Sunday, March 17, 2013

Weekend Music Roundup

I spent most of this week listening to any number of the albums I've acquired in recent weeks. There's been so many fantastic releases lately that I must admit to having trouble keeping up with them all. I don't really like listening to music in a disposable way. I prefer to listen to an album until it becomes familiar, which can take several listens. Luckily, there is still a wealth of music in my catalog to be reviewed, allowing me to share with you a selection of mostly 2013 releases, with a few 2012 leftovers worthy of note. Enjoy.

Pallbearer - Sorrow and Extinction: This debut album from the southern stoner metal band was released last year and got a lot of praise. I picked it up after seeing it on some best-of lists. Musically, it's definitely compelling. There is a certain drone/doom quality to it that makes it easy to listen to. Vocally, it's average at best, but wisely chooses to keep the vocals tuned down so that they get lost in the music. For me, this album fell somewhere in between. I wished it would have either been heavier on the drone, or sped up. Not a bad album, just not a great one. I look forward to their next effort.

Adam Ant - Adam Ant is the Blueblack Hussar in Marrying the Gunner's Daughter: The new wave pioneer returns with his first album of new material since 1990, and depending on your expectations, it's surprisingly good...for the most part. This is an incredibly uneven album, containing 17 songs. There are some shockingly compelling songs on here, like "Cool Zombie, "Stay in the Game," and "Shrink." There are also some painfully awful songs such as "Punkyoungirl," "Sausage," and "Who's a Goofy Bunny?" that perhaps never should have seen the light of day, except as a possible B-Side. Edited down to the quality tunes, this is definite a welcomed return and certainly worth checking out.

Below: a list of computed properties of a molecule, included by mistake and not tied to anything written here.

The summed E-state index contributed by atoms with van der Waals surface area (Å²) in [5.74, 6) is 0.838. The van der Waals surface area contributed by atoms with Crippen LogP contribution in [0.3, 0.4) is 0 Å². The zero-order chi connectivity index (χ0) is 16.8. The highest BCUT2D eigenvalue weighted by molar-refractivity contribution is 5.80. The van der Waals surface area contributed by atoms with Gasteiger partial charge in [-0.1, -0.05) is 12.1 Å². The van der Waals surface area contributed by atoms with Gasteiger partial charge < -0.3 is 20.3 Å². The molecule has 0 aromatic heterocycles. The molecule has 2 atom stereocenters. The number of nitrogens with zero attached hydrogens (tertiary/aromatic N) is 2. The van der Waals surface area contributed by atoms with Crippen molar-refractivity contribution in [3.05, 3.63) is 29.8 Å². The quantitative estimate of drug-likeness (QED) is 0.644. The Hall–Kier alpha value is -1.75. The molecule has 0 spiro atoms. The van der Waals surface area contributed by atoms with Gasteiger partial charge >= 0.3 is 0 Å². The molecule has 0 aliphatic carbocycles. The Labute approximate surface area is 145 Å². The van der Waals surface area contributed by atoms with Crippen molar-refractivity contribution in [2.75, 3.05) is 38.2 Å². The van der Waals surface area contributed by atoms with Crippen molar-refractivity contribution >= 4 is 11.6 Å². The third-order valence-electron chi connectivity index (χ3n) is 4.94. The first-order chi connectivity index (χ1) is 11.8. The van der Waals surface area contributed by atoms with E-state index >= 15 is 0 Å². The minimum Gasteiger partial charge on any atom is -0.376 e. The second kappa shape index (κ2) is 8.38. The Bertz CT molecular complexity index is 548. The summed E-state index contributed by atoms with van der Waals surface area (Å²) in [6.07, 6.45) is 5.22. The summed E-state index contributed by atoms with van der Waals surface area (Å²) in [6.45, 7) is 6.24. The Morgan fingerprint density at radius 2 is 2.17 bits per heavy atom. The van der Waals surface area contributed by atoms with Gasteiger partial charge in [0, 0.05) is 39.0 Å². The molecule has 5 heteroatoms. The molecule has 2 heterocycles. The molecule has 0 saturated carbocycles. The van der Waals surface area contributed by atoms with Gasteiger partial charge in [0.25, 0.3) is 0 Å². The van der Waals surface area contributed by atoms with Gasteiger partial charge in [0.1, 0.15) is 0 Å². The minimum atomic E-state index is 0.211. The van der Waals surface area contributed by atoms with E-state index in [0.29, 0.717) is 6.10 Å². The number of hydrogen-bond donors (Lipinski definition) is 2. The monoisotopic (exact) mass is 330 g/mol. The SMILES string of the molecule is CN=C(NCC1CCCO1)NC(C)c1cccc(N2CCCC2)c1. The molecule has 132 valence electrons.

Wiz Khalifa - Taylor Allderice: Hailing from Pittsburgh, Wiz has been everywhere since 2006, building his reputation as one of the best rappers to emerge in the last decade. In addition to his endless list of guest appearances and four studio albums, he has released a number of mix tapes, including this one that dates back to last year. One of the reasons why he's so good is because of how versatile he is. His roots are definitely in the style of New York rappers like Nas, but he also slips easily into that laid back Cali sound or the erratic chaos of southern rap. This album features a little of each, along with some great spaced-out beats. (Available for free download at

Blackmail - II: Though this German rock band has been around since 1997, I hadn't heard of them until this album, their eighth, was released last month. This is a moody rock album, with obvious 90's alternative influences, most notably mid-era Radiohead. However, it's much more conventional and less experimental. It reminds me a lot of one of my favorite underrated bands, Medal,  and early I Am Kloot. Nothing really groundbreaking, but certainly a quality indie rock album that captures the feeling of a cloudy day.

Woodpigeon - Thumbtacks and Glue: Released last month, this is the new album from the Calgary based indie folk outfit. The arrangements are slightly more complicated than most indie folk these days, incorporating a lot of different instruments and harmonies. There is an aching beauty to the vocals that really pulls the album along. "Red Rover, Red Rover," is simply amazing. A really good album that stands-out from a lot of other releases in this genre.

Psychic Ills - One Track Mind: The new album from the Brooklyn neo-psychedelic rock band is their seventh. It follows 2011's brilliant Hazed Dream with a similar fuzzy beauty comparable to Spiritualized but with more of garage sound. There's a fantastic groove that runs through this record. Some stand out tracks include, "Might Take A While," "FBI," and "City Sun." The sun-washed vibe of this record will be perfect come summertime, but even in the meantime, it's quite fantastic.

Cancer Bats - Bat Sabbath: Bastards of Reality: A few weeks back I reviewed an album from this Canadian hardcore band and had mixed feelings. Then last week, this showed up and there was no way I could resist. There are five Black Sabbath covers on this EP; "Children of the Grave," "Into the Void," "Iron Man," "N.I.B.," and "War Pigs." While they stay true to the original versions, they bring their trademark energy to the songs, transforming them into slightly heavier tracks that flat out rock. Of course, I have a weak spot for covers, but this was fantastic.

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